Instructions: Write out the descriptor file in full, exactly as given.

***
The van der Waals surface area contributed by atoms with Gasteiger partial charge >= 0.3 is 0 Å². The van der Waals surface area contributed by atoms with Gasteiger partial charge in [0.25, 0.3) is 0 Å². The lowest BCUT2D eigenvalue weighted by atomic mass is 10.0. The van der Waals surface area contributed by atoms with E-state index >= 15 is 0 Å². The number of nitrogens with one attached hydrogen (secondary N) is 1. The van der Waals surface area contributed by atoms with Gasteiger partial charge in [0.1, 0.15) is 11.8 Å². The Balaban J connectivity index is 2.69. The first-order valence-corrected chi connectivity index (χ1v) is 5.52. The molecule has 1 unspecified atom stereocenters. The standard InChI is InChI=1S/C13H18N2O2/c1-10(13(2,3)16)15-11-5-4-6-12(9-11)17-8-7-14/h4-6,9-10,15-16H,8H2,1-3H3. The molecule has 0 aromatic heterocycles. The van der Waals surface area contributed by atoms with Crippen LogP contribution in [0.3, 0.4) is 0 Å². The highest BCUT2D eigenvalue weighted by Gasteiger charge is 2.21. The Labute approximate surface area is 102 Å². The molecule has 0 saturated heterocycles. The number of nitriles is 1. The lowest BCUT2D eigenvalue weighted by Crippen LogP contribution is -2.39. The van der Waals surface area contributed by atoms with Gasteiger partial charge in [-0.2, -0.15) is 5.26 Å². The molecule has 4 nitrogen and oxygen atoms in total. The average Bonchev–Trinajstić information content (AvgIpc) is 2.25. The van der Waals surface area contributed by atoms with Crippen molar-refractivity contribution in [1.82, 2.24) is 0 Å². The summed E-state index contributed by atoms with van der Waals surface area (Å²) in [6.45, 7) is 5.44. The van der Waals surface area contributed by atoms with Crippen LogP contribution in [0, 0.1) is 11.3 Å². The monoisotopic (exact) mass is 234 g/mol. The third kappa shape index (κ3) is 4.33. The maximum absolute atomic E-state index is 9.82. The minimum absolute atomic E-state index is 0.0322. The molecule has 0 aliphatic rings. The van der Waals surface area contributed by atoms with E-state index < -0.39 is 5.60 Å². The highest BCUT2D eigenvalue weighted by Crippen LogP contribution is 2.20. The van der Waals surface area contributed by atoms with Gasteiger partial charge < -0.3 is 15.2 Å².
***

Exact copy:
The van der Waals surface area contributed by atoms with Gasteiger partial charge >= 0.3 is 0 Å². The van der Waals surface area contributed by atoms with Gasteiger partial charge in [0.25, 0.3) is 0 Å². The lowest BCUT2D eigenvalue weighted by atomic mass is 10.0. The van der Waals surface area contributed by atoms with E-state index >= 15 is 0 Å². The number of nitrogens with one attached hydrogen (secondary N) is 1. The van der Waals surface area contributed by atoms with Gasteiger partial charge in [0.1, 0.15) is 11.8 Å². The Balaban J connectivity index is 2.69. The first-order valence-corrected chi connectivity index (χ1v) is 5.52. The molecule has 1 unspecified atom stereocenters. The standard InChI is InChI=1S/C13H18N2O2/c1-10(13(2,3)16)15-11-5-4-6-12(9-11)17-8-7-14/h4-6,9-10,15-16H,8H2,1-3H3. The molecule has 0 aromatic heterocycles. The van der Waals surface area contributed by atoms with Crippen LogP contribution in [0.3, 0.4) is 0 Å². The highest BCUT2D eigenvalue weighted by Gasteiger charge is 2.21. The Labute approximate surface area is 102 Å². The molecule has 0 saturated heterocycles. The number of nitriles is 1. The lowest BCUT2D eigenvalue weighted by Crippen LogP contribution is -2.39. The van der Waals surface area contributed by atoms with Gasteiger partial charge in [-0.2, -0.15) is 5.26 Å². The molecule has 4 nitrogen and oxygen atoms in total. The average Bonchev–Trinajstić information content (AvgIpc) is 2.25. The van der Waals surface area contributed by atoms with Crippen molar-refractivity contribution in [1.82, 2.24) is 0 Å². The summed E-state index contributed by atoms with van der Waals surface area (Å²) in [6.45, 7) is 5.44. The van der Waals surface area contributed by atoms with Crippen LogP contribution in [0, 0.1) is 11.3 Å². The monoisotopic (exact) mass is 234 g/mol. The third kappa shape index (κ3) is 4.33. The maximum absolute atomic E-state index is 9.82. The minimum absolute atomic E-state index is 0.0322. The molecule has 0 aliphatic rings. The van der Waals surface area contributed by atoms with E-state index < -0.39 is 5.60 Å². The highest BCUT2D eigenvalue weighted by Crippen LogP contribution is 2.20. The van der Waals surface area contributed by atoms with Gasteiger partial charge < -0.3 is 15.2 Å².